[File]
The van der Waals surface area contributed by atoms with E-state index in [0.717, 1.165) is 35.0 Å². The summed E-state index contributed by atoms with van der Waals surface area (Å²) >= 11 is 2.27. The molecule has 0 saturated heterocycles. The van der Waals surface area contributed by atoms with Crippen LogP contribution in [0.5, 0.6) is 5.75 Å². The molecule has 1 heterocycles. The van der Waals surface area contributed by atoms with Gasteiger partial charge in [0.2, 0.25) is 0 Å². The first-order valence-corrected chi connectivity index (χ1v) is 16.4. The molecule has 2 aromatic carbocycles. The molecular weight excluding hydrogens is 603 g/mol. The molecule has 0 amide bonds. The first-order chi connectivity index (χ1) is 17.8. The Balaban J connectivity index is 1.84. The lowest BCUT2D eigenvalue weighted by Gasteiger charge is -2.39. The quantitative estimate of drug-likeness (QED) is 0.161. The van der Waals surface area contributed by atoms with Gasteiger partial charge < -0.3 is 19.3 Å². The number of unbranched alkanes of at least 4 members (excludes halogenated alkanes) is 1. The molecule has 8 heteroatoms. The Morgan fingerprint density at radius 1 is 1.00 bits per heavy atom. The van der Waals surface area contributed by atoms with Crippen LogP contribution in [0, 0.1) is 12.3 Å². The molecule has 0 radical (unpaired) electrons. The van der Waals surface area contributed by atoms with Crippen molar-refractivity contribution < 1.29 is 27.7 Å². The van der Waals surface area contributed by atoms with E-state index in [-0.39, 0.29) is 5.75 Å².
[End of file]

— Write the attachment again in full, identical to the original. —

The van der Waals surface area contributed by atoms with E-state index in [0.717, 1.165) is 35.0 Å². The summed E-state index contributed by atoms with van der Waals surface area (Å²) >= 11 is 2.27. The molecule has 0 saturated heterocycles. The van der Waals surface area contributed by atoms with Crippen LogP contribution in [0.5, 0.6) is 5.75 Å². The molecule has 1 heterocycles. The van der Waals surface area contributed by atoms with Gasteiger partial charge in [0.2, 0.25) is 0 Å². The first-order valence-corrected chi connectivity index (χ1v) is 16.4. The molecule has 2 aromatic carbocycles. The molecular weight excluding hydrogens is 603 g/mol. The molecule has 0 amide bonds. The first-order chi connectivity index (χ1) is 17.8. The Balaban J connectivity index is 1.84. The lowest BCUT2D eigenvalue weighted by Gasteiger charge is -2.39. The quantitative estimate of drug-likeness (QED) is 0.161. The van der Waals surface area contributed by atoms with Gasteiger partial charge < -0.3 is 19.3 Å². The number of unbranched alkanes of at least 4 members (excludes halogenated alkanes) is 1. The molecule has 8 heteroatoms. The Morgan fingerprint density at radius 1 is 1.00 bits per heavy atom. The van der Waals surface area contributed by atoms with Crippen LogP contribution in [0, 0.1) is 12.3 Å². The molecule has 0 radical (unpaired) electrons. The van der Waals surface area contributed by atoms with Crippen molar-refractivity contribution < 1.29 is 27.7 Å². The van der Waals surface area contributed by atoms with E-state index in [-0.39, 0.29) is 5.75 Å².